Heredia shooting kills one man
Two gunmen tried to rob a taquería in San Rafael de Heredia Wednesday about 11 p.m. and ended up killing Milton Aguilar Mireira, 46, who confronted them, according to the Judicial Investigation Organization.

Anti-drug strategies stress cooperation
Some 65 military men who fight drugs in Central America wrapped up a four-day conference in San José Thursday. They heard a high Costa Rican official tell them "You are on the side of good."

U.S. issues another strong warning to citizens
The U.S. government renewed its continuing warning to citizens abroad Thursday in the wake of the terrorist attacks in New York and Washington.
 

Monday, Sept. 17, 2001

Photo display of Sosta Rican fireman paying tribute to dead firefighters in the United States.

Passenger jets are flying again to the States
Airlines with flights into Juan Santamaría Airport in the Central Valley were making a dent into the  involuntary tourists Sunday. The major airlines said they were flying into the United States, and they planned to continue today.

Opinion: Please don't call response a 'war'
Please let's not use the words "war on terrorism." To characterize in that way the search for those hateful people who would kill innocents is to elevate their importance.

Rodríguez rips terrorists in Independence speech
The president of Costa Rica condemned the terrorist attack on the United States at the top of his Independence Day agenda at Parque Nacional Saturday morning.

Off to see the world in hope of peace
Watch out for the  guy with the stroller if you are headed south of Dominical on the way to Panama this week. The walker is Jean Béliveau.

Nine arrested in new bust in Jacó over drug sales
Investigators have arrested nine more persons at the popular beach town of Jacó and jailed them on various drug charges.

Cubans deplore attacks, too
Cubans gathered Saturday in the town of Majibacoa for a rally to condemn the terrorist attacks against the United States and show support for the victims.

Brazil braces for negative economic reactions
Like other Latin American nations, Brazil is bracing for potentially negative economic repercussions from Tuesday's terrorist attacks in the United States.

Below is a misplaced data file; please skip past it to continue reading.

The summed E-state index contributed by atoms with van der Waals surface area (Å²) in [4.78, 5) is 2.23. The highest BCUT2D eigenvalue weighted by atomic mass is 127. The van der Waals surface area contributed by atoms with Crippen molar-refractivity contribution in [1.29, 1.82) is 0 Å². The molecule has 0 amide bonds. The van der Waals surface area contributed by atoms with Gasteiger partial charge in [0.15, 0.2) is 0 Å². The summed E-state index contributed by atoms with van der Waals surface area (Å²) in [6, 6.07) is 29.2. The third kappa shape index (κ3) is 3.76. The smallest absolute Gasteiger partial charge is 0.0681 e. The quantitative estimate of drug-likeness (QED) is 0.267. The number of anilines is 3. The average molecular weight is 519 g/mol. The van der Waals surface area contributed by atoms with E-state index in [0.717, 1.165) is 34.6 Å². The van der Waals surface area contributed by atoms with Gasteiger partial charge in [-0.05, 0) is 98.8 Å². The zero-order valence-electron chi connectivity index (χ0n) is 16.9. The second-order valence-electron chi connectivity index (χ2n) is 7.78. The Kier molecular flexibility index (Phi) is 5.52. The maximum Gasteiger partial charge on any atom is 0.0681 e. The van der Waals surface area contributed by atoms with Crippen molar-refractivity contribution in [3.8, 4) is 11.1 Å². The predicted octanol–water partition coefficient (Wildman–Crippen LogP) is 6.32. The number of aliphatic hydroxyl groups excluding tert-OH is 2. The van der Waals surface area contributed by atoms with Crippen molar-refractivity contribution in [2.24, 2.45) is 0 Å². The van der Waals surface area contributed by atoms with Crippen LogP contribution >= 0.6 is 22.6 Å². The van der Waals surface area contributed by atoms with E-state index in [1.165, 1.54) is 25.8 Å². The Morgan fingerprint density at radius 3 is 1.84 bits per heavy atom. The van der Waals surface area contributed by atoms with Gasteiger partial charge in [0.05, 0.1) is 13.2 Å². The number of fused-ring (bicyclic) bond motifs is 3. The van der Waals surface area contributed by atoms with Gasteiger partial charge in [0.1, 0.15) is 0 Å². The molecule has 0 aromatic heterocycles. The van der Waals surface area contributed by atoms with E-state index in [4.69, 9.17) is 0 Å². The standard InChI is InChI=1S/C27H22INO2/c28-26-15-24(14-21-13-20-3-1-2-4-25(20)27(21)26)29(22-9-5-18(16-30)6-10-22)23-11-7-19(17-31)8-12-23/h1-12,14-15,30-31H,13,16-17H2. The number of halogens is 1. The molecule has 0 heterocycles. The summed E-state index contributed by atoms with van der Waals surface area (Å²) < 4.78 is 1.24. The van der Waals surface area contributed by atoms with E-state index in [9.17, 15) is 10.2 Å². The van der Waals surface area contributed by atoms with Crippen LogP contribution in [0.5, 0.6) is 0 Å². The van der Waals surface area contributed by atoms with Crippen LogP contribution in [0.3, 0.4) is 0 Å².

Tuesday, Sept. 18, 2001

Memorial service this morning at 9 for terror victims
The U.S. community and friends will be gathering this morning for a memorial service for the thousands killed by terrorists Tuesday in the United States.

Possibility of list touches Costa Rica
Costa Rica was abuzz Monday at the possibility that 52 terrorists are hiding here.

Muggers at work in downtown area
A gang of muggers is targeting pedestrians along Avenida 1 in downtown San José in the area much-frequented by tourists.

Ex-banker wins one
A Mexican judge threw out three arrest warrants against former banking tycoon Carlos Cabal, who was extradited from Australia earlier this month.

Arab community down south gets the eye
Authorities in Brazil, Argentina, and Paraguay say they have stepped up  security along their common border area in the wake of Tuesday's terrorist  acts in the United States. The area was under suspicion in the past as a  possible haven for Middle East terrorists.

Temporary dip seen in Costa Rican tourism
There is a consensus on the effect Tuesday's terrorist attack will have on tourism in Costa Rica. Air fares might creep higher, thanks to increased security. Some U.S. citizens and Canadians might avoid foreign travel for awhile.

Gunmen strike businesses in Sabana and Alajuela
Armed gunmen hit twice in Sabana, once Sunday and again Monday.
 

Wednesday, Sept. 19, 2001

Police raid liberates four victims of kidnapping
Police raided cottages in Birri de Heredia late Tuesday and freed four kidnapping victims who had been held since Sept. 7. They also said they captured two women and four men and held them as suspects. 

Resolve not vengeance stressed by speakers at memorial service
With the Flag suspended above and 50 votive candles outlining the stage, the U.S. community and friends met Tuesday in a memorial service for victims of terrorist attacks a week earlier.

Bar owner who shot man hopes to leave jail soon
Roger M. Crouse is hoping to get out of jail soon.

Latin countries probe links to Osama bin Laden
Latin American governments are actively investigating possible suspects and activities linked to accused terrorist Osama bin Laden. 

OAS might invoke Rio Pact against terrorism
The Organization of American States is set to meet today in Washington to discuss a regional response to last week's deadly terrorist   attacks in the United States.

New quake in El Salvador
An earthquake measuring 5.0 on the Richter scale has shaken El Salvador.
 

Thursday, Sept. 20, 2001

Costa Ricans show their sympathy with flowers
The wall at the U.S. Embassy in Pavas is a collection point for flowers and notes of sympathy.

Police identify suspects in Rohrmoser kidnapping
Police have released the names of the five suspects grabbed late Tuesday night in a raid that rescued four kidnapping victims

Internet scammers have new twist
There's a new twist to the Nigerian scam. This time the money is safely in Spain, and you won't have to go to Nigeria to collect all those millions of dollars.

Guide to Costa Rica goes electronic
A guide book about Costa Rica is different than most.  For an additional charge, author Harry S. Pariser has made arrangements for book purchasers to download a Palm Pilot supplement that is searchable by computer.

Bush will address Congress, world